Not Now

Abusers may monitor your phone, TAP HERE to more safely and securely browse DomesticShelters.org with a password protected app.

1. Select a discrete app icon.

Next step: Custom Icon Title

Next

2. Change the title (optional).

Building App
Home Articles Ask Amanda: Why Can't I Trust a New Person

Ask Amanda: Why Can't I Trust a New Person

If you have trouble making connections after abuse, it may be a sign of PTSD

Ask Amanda: Why Can't I Trust a New Person

Q: I just read your article about feeling sorry for your abuser, which was a great article to read. My question now is why, after living a life of abuse, I feel I can’t hold a relationship again with a new partner who is completely supportive, loving, caring and just wants to be there for me, even after a few years of being out of that bad relationship? – T.

Hey, T. This is something many survivors struggle with—you’re not alone. You’d think that after enduring and escaping an abusive partner, a loving and supportive person who respects you and your boundaries would be an amazing thing, and you’d happily ride off into the sunset together like a rom com.

Make a Donation

It is easy to ignore this message. Please don't. We and the millions of people who use this non-profit website to prevent and escape domestic violence rely on your donations. A gift of $5 helps 25 people, $20 helps 100 people and $100 helps 500 people. Please help keep this valuable resource online.

Not always. The fact is, many survivors of domestic violence find that it’s difficult to trust someone again. This is normal after enduring any sort of betrayal, especially the kind that involves control, degradation and violence.

Survivors are also at risk for post-traumatic stress disorder, or PTSD. One of the symptoms can be feelings of detachment, meaning that those with PTSD can have trouble forming new relationships, even the most supportive and healthy ones. I consulted with Mary Joye, a licensed mental health counselor and an instructor on DailyOM.com, to learn more.

“Survivors with PTSD are [sometimes] unable to have loving feelings because their brain is trying to keep them safe,” explains Joye, a survivor herself of a 20-year marriage to an abusive partner. After leaving her abuser, Joye went back to school to study psychology and the science behind the way brains process trauma. She learned that during abuse, there can be an imprinting in the brain that continues to remind survivors, even after the abuse ends, that they’re worthless, unable to be loved or should be constantly fearful of the next attack.

This imprinting can also stem from childhood—an abusive or unloving parent may have reinforced early on that you were insignificant and undeserving of love. Look for any common threads in your life, T., that may tie together what you’re feeling now with what someone told you earlier in your life.

Next, it’s time to stop believing those things. Easier said than done, right? Counseling can help you rewire negative messages in your brain. Make sure you look for a therapist that specializes in domestic violence or trauma, T., and if you’re not able to find someone near you, there are online therapy options available. (There are also ways to find counseling if your budget is tight.)

Joye also believes in meditation.

“You can’t just stop thinking bad things—you have to start thinking good things,” she says. For starters, she introduces the idea of something called inner child healing. She gives this example meditation that one can start with:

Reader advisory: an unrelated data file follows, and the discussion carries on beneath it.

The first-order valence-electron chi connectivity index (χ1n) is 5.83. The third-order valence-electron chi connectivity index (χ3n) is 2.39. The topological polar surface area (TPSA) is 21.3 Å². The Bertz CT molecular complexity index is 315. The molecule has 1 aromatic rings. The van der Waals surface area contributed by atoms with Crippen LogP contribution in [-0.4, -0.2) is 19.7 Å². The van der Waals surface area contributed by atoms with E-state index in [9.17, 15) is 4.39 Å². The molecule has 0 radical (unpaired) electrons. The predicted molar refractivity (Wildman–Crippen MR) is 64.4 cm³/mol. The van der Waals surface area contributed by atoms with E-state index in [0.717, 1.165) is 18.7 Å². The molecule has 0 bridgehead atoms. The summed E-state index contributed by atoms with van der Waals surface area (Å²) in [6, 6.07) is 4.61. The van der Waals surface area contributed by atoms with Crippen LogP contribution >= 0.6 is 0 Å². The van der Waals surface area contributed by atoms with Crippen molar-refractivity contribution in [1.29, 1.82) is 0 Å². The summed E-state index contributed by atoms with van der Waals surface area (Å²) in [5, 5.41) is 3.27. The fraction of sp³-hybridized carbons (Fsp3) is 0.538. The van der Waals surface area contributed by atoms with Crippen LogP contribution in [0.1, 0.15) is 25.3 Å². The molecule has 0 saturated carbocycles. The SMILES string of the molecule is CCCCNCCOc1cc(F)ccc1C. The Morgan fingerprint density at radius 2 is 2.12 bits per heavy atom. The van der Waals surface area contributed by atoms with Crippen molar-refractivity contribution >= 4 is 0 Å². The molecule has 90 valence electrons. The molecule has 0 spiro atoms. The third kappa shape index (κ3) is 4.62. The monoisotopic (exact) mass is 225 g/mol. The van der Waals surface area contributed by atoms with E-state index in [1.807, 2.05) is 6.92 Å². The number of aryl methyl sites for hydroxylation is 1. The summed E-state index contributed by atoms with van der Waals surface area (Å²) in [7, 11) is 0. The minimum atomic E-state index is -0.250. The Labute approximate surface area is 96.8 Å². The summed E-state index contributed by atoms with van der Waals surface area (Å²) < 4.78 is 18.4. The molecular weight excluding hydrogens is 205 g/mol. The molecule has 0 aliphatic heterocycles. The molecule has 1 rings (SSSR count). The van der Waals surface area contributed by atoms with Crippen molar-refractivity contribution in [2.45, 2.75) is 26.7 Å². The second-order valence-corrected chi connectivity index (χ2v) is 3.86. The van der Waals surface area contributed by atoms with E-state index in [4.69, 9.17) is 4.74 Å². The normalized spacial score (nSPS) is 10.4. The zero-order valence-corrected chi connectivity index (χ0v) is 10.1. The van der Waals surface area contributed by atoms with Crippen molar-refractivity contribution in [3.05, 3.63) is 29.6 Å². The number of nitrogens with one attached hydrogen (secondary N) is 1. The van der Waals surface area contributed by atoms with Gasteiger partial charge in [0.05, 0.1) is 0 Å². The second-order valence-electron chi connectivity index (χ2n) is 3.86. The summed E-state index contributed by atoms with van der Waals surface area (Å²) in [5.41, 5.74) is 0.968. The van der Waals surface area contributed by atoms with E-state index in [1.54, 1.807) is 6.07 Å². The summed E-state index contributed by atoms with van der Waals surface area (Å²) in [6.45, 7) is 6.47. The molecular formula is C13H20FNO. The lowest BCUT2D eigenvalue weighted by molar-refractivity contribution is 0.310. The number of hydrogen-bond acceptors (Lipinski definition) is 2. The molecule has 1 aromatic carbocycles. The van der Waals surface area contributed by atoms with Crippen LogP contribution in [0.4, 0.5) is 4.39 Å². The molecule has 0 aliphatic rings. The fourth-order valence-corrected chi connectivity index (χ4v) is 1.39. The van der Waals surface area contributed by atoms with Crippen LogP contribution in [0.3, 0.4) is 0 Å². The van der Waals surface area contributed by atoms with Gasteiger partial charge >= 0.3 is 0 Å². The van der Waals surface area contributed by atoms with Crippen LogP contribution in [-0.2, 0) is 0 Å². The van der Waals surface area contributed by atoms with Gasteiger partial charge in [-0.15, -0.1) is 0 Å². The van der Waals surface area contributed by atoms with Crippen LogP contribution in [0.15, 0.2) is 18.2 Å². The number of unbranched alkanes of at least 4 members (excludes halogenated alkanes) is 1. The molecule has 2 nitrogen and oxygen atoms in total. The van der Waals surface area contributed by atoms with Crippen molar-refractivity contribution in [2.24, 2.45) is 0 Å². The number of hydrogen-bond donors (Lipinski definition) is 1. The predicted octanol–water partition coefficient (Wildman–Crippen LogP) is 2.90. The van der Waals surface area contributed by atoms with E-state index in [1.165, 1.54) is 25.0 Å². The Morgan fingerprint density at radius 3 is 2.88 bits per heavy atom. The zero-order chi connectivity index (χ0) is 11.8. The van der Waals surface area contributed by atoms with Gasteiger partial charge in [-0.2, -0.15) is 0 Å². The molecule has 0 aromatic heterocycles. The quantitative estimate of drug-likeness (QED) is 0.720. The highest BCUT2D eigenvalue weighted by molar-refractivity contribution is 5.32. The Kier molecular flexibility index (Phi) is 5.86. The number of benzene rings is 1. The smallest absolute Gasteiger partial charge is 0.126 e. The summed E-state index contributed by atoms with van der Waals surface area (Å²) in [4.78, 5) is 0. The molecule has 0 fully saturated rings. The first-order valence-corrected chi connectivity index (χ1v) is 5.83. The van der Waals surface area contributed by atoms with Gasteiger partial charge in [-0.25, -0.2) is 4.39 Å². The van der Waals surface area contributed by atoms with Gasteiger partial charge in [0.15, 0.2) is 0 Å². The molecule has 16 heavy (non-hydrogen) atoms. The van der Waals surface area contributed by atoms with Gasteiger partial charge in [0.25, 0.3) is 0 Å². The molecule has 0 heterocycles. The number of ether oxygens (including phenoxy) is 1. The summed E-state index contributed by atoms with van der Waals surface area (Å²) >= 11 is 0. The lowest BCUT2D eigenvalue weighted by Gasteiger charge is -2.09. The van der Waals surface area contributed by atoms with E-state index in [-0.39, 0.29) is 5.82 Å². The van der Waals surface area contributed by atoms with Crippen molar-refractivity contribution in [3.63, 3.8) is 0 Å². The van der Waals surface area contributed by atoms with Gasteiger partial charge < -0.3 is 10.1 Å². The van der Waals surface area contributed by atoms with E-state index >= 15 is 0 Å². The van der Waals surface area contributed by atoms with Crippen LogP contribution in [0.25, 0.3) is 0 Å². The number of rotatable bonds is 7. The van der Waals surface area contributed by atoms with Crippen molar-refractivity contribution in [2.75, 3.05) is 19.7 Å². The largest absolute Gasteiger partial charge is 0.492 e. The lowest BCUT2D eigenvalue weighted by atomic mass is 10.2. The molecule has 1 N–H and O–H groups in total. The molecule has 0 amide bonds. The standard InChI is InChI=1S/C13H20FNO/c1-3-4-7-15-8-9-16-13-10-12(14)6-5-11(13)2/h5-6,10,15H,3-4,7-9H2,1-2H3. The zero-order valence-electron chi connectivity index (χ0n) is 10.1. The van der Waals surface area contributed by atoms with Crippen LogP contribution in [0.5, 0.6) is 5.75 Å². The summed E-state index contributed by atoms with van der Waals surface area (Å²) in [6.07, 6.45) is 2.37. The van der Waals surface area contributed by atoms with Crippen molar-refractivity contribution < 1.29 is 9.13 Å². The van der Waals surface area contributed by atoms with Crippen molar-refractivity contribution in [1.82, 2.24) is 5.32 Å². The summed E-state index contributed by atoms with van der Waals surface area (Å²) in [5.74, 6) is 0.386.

“Shut your eyes and have an age come up in your mind. Bring yourself in as an adult and protect that child. Or, do the same with an abusive [partner]. Bring your current self into that situation and protect your former self. Who is innocent and who is to blame? Bring a police officer into the room. Who would go to jail? Bring that dark side out to the light.”

Joye says the results from meditations like this can be “amazing.”

“You’re getting your subconscious and conscious to work together.”

What about telling your new partner about your past? Can this help? Joye says yes, but that she doesn’t believe in replaying every single detail as it can perpetuate feeling like a victim.

“With a new partner, address your past in very general terms. ‘I was in this relationship, but I’m healing now. I’m ready to start my life over.’” Of course, T., it’s up to you what you want to share with a new partner, but being upfront and honest about your feelings, possible triggers and how you’re still in the process of healing could help a new person better understand you.

Let’s say you’re still imagining the worst of intentions when new people enter your life. It may help to try and reframe your current situation through affirmations you can repeat to yourself. One to try, says Joye: “I’m human, something horrible happened to me and I can let it refine me instead of define me.”

Life coach Connie Sloan recommends visualizing a new, safer life in pictures (grab some magazines and a pair of scissors!) that you post on a bulletin board or tape on your bathroom mirror to remind you that life going forward can be different. What do you see for your future? Love? Happiness? Success? Strength? You may also want to collect some mantras or quotes that speak to these goals, like, “I deserve happiness” or “I am strong and I will protect myself.”

For more advice about starting over in a new relationship after abuse, check out the articles in the “Relationships” area of our website. Looking for a book recommendation? Consider Dating After Trauma in the Recommended Books area.

Have a question for Ask Amanda? Message us on Facebook, Twitter or email AskAmanda@DomesticShelters.org.

Ask Amanda is meant to offer helpful resources and information about domestic violence. If in crisis, please reach out to your nearest domestic violence shelter for the guidance of a trained advocate.